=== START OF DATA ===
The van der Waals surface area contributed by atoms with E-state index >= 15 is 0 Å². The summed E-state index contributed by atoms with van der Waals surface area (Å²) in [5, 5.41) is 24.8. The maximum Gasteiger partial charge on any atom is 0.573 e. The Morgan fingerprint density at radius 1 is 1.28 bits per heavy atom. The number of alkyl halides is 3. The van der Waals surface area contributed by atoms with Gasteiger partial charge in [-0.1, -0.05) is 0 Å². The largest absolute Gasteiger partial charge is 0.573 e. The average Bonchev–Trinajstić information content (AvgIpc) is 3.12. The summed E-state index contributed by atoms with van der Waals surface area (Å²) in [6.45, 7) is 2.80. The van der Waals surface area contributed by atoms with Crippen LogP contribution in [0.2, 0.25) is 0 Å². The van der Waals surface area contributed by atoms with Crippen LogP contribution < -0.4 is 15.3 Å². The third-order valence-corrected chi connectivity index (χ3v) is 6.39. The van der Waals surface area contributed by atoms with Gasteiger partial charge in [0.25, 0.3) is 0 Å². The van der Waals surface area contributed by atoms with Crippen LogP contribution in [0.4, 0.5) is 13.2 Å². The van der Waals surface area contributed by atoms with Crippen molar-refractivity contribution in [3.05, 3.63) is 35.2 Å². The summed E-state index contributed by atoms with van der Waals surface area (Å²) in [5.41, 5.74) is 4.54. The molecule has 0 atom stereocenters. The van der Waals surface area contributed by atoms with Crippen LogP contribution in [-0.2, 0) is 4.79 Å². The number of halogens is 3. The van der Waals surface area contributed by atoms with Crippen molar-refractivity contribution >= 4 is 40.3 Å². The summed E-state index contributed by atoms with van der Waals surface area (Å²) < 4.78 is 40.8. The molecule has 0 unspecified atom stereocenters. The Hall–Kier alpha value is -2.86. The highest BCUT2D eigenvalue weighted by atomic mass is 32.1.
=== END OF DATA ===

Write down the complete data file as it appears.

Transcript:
The van der Waals surface area contributed by atoms with E-state index >= 15 is 0 Å². The summed E-state index contributed by atoms with van der Waals surface area (Å²) in [5, 5.41) is 24.8. The maximum Gasteiger partial charge on any atom is 0.573 e. The Morgan fingerprint density at radius 1 is 1.28 bits per heavy atom. The number of alkyl halides is 3. The van der Waals surface area contributed by atoms with Gasteiger partial charge in [-0.1, -0.05) is 0 Å². The largest absolute Gasteiger partial charge is 0.573 e. The average Bonchev–Trinajstić information content (AvgIpc) is 3.12. The summed E-state index contributed by atoms with van der Waals surface area (Å²) in [6.45, 7) is 2.80. The van der Waals surface area contributed by atoms with Crippen LogP contribution in [0.2, 0.25) is 0 Å². The van der Waals surface area contributed by atoms with Crippen LogP contribution < -0.4 is 15.3 Å². The third-order valence-corrected chi connectivity index (χ3v) is 6.39. The van der Waals surface area contributed by atoms with Gasteiger partial charge in [0.25, 0.3) is 0 Å². The van der Waals surface area contributed by atoms with Crippen LogP contribution in [0.4, 0.5) is 13.2 Å². The van der Waals surface area contributed by atoms with Crippen molar-refractivity contribution in [3.05, 3.63) is 35.2 Å². The summed E-state index contributed by atoms with van der Waals surface area (Å²) in [5.41, 5.74) is 4.54. The molecule has 0 atom stereocenters. The van der Waals surface area contributed by atoms with Crippen LogP contribution in [-0.2, 0) is 4.79 Å². The number of halogens is 3. The van der Waals surface area contributed by atoms with Crippen molar-refractivity contribution >= 4 is 40.3 Å². The summed E-state index contributed by atoms with van der Waals surface area (Å²) < 4.78 is 40.8. The molecule has 0 unspecified atom stereocenters. The Hall–Kier alpha value is -2.86. The highest BCUT2D eigenvalue weighted by atomic mass is 32.1.